Skip to content

Your Coffee Habit May Be Causing This Ugly Side Effect, Study Suggests

You might want to skip that last cup of coffee.
FACT CHECKED BY Cheyenne Buckingham

If you're someone who likes to toss back caffeinated beverage after caffeinated beverage, you may be starting to notice an uncomfortable side effect.

We'll preface this by saying most drinks are fine for you to consume in moderation, but, if you're drinking cups on top of cups of coffee, tea, and soda throughout the day, medical experts say, you could be seriously upping your risk of acid reflux and heartburn. (Related: The 7 Healthiest Foods to Eat Right Now.)

New guidelines suggested in a research letter published by JAMA recommend lifestyle changes that you can make to lower your risk of gastroesophageal reflux (GERD). GERD's main symptoms include acid reflux and heartburn, so hardcore coffee drinkers might want to scale back. The letter also suggests consuming no more than two cups of coffee, tea, or soda per day.

As the research letter's lead author, Raaj S. Mehta, MD, a gastroenterology fellow at the Massachusetts General Hospital (MGH) and Harvard Medical School, explains to Eat This, Not That!, "We decided on recommending no more than two cups per day of coffee, tea, or soda because in our prior study…we found that substitution of two cups per day of coffee, tea, or soda with two cups of water was associated with a modest reduction in risk of GERD symptoms."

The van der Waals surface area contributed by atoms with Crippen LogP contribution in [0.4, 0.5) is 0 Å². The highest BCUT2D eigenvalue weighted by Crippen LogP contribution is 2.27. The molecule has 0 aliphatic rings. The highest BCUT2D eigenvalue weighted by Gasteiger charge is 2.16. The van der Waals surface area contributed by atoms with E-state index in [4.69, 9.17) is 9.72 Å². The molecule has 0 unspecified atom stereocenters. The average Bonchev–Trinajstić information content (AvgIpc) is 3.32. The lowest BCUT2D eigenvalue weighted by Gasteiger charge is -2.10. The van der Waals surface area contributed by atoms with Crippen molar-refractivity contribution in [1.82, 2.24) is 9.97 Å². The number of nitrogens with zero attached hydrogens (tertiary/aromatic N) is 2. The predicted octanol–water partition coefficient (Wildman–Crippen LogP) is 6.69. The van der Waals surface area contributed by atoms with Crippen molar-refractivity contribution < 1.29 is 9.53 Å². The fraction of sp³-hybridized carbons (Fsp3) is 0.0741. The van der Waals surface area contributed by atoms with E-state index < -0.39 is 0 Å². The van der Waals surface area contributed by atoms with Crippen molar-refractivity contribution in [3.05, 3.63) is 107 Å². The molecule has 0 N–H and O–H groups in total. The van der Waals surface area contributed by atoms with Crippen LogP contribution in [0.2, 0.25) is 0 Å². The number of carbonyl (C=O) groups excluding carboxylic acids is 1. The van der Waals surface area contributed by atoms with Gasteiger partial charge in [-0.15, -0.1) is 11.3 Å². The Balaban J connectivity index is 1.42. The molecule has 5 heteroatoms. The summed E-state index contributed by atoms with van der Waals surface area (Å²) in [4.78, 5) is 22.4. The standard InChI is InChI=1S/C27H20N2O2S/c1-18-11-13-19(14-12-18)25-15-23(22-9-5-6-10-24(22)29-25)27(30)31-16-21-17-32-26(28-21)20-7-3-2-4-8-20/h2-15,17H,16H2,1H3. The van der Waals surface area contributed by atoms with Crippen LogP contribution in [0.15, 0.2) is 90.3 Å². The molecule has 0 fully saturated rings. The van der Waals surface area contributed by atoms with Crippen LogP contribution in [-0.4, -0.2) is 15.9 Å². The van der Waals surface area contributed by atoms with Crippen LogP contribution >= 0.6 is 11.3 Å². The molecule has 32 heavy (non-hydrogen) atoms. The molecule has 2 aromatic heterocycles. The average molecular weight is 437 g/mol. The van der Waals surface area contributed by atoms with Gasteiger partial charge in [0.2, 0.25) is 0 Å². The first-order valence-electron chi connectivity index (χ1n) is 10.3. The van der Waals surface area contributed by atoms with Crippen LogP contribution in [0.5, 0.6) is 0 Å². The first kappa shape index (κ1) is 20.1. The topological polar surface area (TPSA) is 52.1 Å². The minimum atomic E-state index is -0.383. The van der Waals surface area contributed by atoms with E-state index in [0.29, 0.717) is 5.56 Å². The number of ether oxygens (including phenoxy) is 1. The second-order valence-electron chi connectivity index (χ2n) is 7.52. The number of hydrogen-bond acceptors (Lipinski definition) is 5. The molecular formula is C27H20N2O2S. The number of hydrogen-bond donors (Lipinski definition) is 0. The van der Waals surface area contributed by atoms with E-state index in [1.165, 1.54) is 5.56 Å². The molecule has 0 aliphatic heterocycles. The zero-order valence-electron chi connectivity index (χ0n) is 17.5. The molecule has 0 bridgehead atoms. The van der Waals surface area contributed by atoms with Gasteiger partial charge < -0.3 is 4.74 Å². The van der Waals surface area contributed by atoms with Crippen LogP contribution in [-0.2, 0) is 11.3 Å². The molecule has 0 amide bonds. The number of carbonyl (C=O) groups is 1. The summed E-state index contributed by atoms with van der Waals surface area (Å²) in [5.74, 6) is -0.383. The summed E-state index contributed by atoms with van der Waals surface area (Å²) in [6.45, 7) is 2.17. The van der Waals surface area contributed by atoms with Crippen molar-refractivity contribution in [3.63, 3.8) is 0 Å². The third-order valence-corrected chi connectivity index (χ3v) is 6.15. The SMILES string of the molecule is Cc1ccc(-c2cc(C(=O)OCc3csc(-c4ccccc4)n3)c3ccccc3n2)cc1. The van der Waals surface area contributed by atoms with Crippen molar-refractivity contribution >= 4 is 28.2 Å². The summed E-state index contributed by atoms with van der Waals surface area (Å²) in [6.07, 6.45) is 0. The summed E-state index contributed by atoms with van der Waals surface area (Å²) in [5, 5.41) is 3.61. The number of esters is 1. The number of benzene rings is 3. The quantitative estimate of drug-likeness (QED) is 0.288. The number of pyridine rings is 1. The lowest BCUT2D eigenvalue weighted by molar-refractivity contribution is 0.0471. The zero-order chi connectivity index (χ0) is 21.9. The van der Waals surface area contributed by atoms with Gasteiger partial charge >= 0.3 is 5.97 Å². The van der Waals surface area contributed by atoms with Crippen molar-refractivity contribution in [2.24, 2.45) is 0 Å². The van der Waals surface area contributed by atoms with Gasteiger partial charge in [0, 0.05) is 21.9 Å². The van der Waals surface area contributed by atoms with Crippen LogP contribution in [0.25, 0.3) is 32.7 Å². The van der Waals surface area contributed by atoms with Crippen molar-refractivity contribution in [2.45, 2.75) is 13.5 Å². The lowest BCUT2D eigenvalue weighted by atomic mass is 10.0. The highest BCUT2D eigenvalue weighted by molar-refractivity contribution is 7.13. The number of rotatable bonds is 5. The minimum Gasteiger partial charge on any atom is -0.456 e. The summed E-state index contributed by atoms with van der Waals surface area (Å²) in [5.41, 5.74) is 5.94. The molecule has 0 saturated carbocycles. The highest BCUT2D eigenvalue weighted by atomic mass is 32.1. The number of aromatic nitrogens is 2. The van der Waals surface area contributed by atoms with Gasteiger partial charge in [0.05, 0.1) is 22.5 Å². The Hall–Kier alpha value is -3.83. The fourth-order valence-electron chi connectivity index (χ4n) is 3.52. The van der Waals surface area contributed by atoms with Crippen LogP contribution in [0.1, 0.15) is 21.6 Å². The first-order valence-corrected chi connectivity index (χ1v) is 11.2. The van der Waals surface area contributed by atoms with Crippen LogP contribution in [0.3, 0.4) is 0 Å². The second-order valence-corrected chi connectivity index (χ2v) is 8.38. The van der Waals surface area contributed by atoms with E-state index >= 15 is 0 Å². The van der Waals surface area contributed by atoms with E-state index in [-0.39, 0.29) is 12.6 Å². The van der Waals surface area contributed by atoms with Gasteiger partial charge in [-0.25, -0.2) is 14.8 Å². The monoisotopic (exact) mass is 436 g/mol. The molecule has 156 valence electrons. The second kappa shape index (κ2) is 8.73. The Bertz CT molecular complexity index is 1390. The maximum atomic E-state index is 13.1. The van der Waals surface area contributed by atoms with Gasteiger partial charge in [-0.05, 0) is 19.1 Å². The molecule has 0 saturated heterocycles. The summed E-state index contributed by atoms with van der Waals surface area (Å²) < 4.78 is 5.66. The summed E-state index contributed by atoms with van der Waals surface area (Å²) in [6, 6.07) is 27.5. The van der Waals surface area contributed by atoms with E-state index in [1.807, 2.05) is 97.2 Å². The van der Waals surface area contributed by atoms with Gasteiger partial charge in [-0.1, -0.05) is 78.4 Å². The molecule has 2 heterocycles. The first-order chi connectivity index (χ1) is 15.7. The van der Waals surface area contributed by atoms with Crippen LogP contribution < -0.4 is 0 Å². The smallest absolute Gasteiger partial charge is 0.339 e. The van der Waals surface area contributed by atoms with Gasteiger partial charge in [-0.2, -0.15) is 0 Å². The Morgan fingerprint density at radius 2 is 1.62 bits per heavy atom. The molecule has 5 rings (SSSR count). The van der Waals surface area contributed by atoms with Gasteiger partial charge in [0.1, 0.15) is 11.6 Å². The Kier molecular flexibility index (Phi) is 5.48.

But don't worry—there's no need to eliminate your morning cup of coffee altogether. Mehta adds, "Coffee, in particular, has many other health benefits, so these recommendations don't suggest that people have to give it up completely!" Just cutting back to a few cups should be enough to reduce your chances of experiencing heartburn.

"The mechanism by which coffee, tea, or soda may contribute to reflux symptoms may be related to caffeine, which may weaken the valve in the esophagus which prevents reflux of acid from the stomach," the study's senior author, Andrew T. Chan, MD, MPH of MGH, explains. "However, this is likely not the only option as even people who drink decaffeinated coffee seem to have a higher risk of reflux."

The letter's other recommendations for lifestyle changes to reduce GERD include engaging in at least 30 minutes of moderate-to-vigorous exercise daily, maintaining a "prudent" diet, and avoiding smoking. By making these behavioral changes, you can avoid the risks associated with turning to potentially dangerous medications to deal with the problem, Chan explains.

For more insight on which foods to nosh on (and stay away from) to avoid heartburn, check out these 28 Best and Worst Foods for Acid Reflux.

Clara Olshansky
Clara Olshansky (they/she) is a Brooklyn-based writer and comic whose web content has appeared in Food & Wine, Harper’s Magazine, Men's Health, and Reductress. Read more about Clara
Filed Under